You are hereHome >
Des Moines –- A new analysis of pre-election data from the Federal Election Commission (FEC) and other sources by Iowa PIRG and Demos shows that outside spending in the first presidential election since Citizens United is living up to its hype: new waves of “outside spending” have been fueled by dark money and unlimited fundraising from a small number of wealthy donors.
“While the results of next week’s contests are up in the air, one thing is clear: big donors and secret spenders have been drowning out the rest of our voices for months,” said Iowa PIRG Program Associate Kramer McLuckie.
Outside spending organizations reported $ 1.11 billion in spending to the FEC through the final reporting deadline in the 2012 cycle. That’s already a 200% increase over total 2008 outside spending. Outside spending on Iowa's four US House races this cycle totals a staggering $12,065,643. That figure is more than six times the spending on Iowa's Congressional races in 2008, a year which featured five US House races and a US Senate race.
Large Donor Dominance
Almost half of all reported outside spending comes from Super PACs, the independent-expenditure-only committees created in the wake of Citizens United, and Super PACs continue to receive the bulk of their funds from a tiny set of ultra-wealthy megadonors.
$266.6 million or 60.5% of the 440.9 million raised by Super PACs from individuals came from just 91 people giving at least $1 million. Just over 1900 donors giving $10,000 or more were responsible for 97% of this fundraising.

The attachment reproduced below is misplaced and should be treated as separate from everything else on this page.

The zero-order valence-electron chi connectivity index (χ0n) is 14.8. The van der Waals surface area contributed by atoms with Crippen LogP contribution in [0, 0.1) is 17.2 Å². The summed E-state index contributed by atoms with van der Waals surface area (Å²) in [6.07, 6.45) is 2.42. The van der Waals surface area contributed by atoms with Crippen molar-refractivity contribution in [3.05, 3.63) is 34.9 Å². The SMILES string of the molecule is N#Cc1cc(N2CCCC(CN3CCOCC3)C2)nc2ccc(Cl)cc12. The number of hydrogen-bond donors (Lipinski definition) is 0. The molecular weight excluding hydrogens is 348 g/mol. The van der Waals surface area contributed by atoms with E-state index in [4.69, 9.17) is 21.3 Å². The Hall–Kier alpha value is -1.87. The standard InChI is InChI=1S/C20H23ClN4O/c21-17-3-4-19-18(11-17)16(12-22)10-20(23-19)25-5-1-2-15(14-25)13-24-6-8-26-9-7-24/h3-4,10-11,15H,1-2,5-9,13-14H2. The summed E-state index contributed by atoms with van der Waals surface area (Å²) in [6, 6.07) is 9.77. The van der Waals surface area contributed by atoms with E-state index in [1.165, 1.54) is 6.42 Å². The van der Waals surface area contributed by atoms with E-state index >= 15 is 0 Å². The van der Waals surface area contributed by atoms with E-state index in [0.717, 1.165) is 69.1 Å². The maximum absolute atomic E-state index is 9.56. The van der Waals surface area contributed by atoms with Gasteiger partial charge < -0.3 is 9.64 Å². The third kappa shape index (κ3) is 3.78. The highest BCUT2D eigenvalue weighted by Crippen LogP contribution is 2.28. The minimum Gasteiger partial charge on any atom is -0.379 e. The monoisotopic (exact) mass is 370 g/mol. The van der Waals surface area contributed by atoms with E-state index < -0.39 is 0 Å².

“On Election Day, we’re all supposed to have an equal say,” said Adam Lioz, Counsel for Demos. “But, next week a small group of millionaires and billionaires will have more influence than millions of middle class families.”
Figures1 show that while small donors are playing a role in campaign fundraising, unlimited large donor money can easily wipe out those gains. The two Presidential campaigns combined have reported raising $394.4 million from small donors giving less than $200, who are at least 1,972,000 individuals. But just 629 megadonors contributing $100,000 or more were responsible for giving a comparable amount – $393.4 million – in Super PAC donations.
“Because of their wealth and the Supreme Court’s equation of money with speech, those megadonors are able to amplify their voices to more than 3,100 times the volume of the small donors,” noted report co-author Blair Bowie, Democracy Advocate for Iowa PIRG.
Super PACs’ biggest fans, Sheldon and Miriam Adelson, have given $52.2 million in the 2012 cycle, which, though a sizable chunk of change, is just .21% of their net worth. It would take more than 322,000 average American families donating an equivalent share of their wealth, $162, to match just the Adelsons’ giving.
Business Money to Super PACs
While it is likely that much of the business money coming into the elections is funneled through dark money sources such as the U.S. Chamber of Commerce, which so far has spent at least $35 million on races nationwide, the analysis found that business corporations remain the second-largest source of Super PAC money, accounting for 12% of all Super PAC funds.